Tom's great post reminded me of this opinion piece by Tamar Haspel in yesterday's Washington Post. Having spent a fair amount of my childhood on my godfather's cattle ranch in central Texas, which because of his penny-wise ways was practically organic before organic was cool, I have a strong affection for farms, farmers, ranches, ranchers, and a good steak. Luckily for me, my part of Washington, D.C., has readily accessible organic meat and vegetables from farms in the region, so sign me up as a "farmivore." Anybody else want to join me?
With July 4th nearly here and all the Declarations of Energy Indpendence out there, it is time to ponder what American leaders of the past would have to say about energy and environmental issues confronting the nation today. Perhaps they would like energy judged not by the color of money, but by the content of its carbon? Or maybe they would challenge us to ask not what our country could do for our cars, but what cars we could drive for our country? Get your creative juices flowing and leave your adaptations in the comments. Here's what I think Lincoln might say:
Today the Supreme Court agreed to hear a case filed by 12 states against the Environemental Protection Agency for failing to regulate carbon dioxide under the Clean Air Act. This case has already sparked controversy and will be closely scrutinized when it is finally argued this October. What the Supremes will decide in a nutshell: Is CO2 "life" or a "pollutant"? Their recent Clean Water Act ruling is not giving me much cause for hope. As the Washington Post editorial said today: The bloc favoring a harder-line approach to environmental enforcement could be among the more dangerous features of the new Roberts Court.
In February, the Roberts Supreme Court heard two cases on the Clean Water Act. Today they ruled 5-4 to void the decisions against two Michigan landowners. The score? Developers 1, Environment 0. I don't know the full details of the opinions or their repercussions yet. It looks like it wasn't a complete victory for the developers, but still bad news for protecting wetlands. Here's a link from the Community Rights Counsel on what's at stake in one of the cases. Update [2006-6-19 13:5:40 by Ana Unruh Cohen]: This Forbes story has more.
We all know about climate skeptics getting funding from corporate entities with an interest in preventing the U.S. from taking action to reduce greenhouse gas emissions. But did you know they are influencing the courts as well? Check out Eric Schaeffer's piece from Sunday's Washington Post to learn the sad truth. And to learn more about the case in question and why the Supreme Court should take it up, read this piece (PDF) by two smart lawyers, Jennifer Bradley and Timothy J. Dowling, at the Community Rights Counsel.
Who would have thought my sleepy little home town of Corpus Christi and nearby Padre Island would be in the news so much this year. First dead-eye Dick Cheney shoots his friend in the face at a ranch nearby, and the victim is whisked to our local hospital. Now the largest wind farm in the U.S. is slated for waters a little ways down the coast. (This picture showing the location of the wind farm even includes the town of Armstrong, near the Armstrong Ranch where the hunting of quail and shooting of friends took place!) So as you might guess, the news of the new wind farm caught my attention.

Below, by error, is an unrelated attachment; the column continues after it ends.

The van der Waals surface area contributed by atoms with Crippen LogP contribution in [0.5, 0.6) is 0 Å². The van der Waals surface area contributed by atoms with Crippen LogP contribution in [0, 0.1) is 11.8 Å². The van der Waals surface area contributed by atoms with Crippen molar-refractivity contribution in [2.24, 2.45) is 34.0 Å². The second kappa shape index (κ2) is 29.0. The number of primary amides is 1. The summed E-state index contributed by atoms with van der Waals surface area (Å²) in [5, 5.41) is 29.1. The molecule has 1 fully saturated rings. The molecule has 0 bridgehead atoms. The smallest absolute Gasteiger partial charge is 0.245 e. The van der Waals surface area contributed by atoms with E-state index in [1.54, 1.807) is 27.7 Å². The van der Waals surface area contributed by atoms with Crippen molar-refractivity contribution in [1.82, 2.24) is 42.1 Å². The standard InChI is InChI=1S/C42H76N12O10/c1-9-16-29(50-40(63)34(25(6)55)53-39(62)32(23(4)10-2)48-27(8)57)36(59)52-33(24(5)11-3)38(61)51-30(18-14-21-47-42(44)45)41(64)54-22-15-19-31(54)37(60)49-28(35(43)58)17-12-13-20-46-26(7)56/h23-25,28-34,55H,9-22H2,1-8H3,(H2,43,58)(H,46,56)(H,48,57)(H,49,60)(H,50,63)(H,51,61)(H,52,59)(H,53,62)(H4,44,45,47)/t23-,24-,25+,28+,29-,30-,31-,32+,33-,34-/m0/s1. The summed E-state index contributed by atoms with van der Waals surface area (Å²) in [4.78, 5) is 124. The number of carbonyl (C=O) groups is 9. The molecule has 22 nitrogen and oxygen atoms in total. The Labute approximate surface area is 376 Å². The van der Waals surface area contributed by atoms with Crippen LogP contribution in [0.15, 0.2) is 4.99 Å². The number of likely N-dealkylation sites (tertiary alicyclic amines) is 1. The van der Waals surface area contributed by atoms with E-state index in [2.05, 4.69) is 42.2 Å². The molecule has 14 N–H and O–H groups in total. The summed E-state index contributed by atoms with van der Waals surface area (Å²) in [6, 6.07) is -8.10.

Two articles in the Washington Post jumped out at me this morning. Neither is explicitly "green," but both have important environmental implications. The first, "Insurers Retreat from Coasts, Katrina Losses May Force More Costs on Taxpayers," was front-page, above the fold -- even in my waffle-deprived state I couldn't miss it. What the story missed was any mention of the idea that perhaps the role of governments -- local, state, and national -- was not as an insurance backstop for development exposed to high risk of natural catastrophes, but as preventer of such development in the first place. Insurance policy is not my forte, and after reading the article I can't say which competing proposal would be better, but I'm sure a better policy than either would be preventing development in some these areas. Better policy, for sure, but more difficult politics ... And as Michael Grunwald makes clear in his "Pork by Any Other Name," in this day and age politics beats policy every time. To quote him, "Congress often seems to have devolved into a policy-free zone, where pork not only greases the wheels of legislation, but is the very purpose of legislation."
Turns out CSPAN2 will be carrying our Climate & Culture panel live on Thursday at 12:30 pm EDT. Tune in or watch it here. It's not Vanity Fair, but it's a start ...
The Senate Energy and Natural Resources Committee held a hearing on Energy Independence today. Amory Lovins was one of the four witnesses, and his testimony (pdf alert) is worth a read -- even the footnotes.
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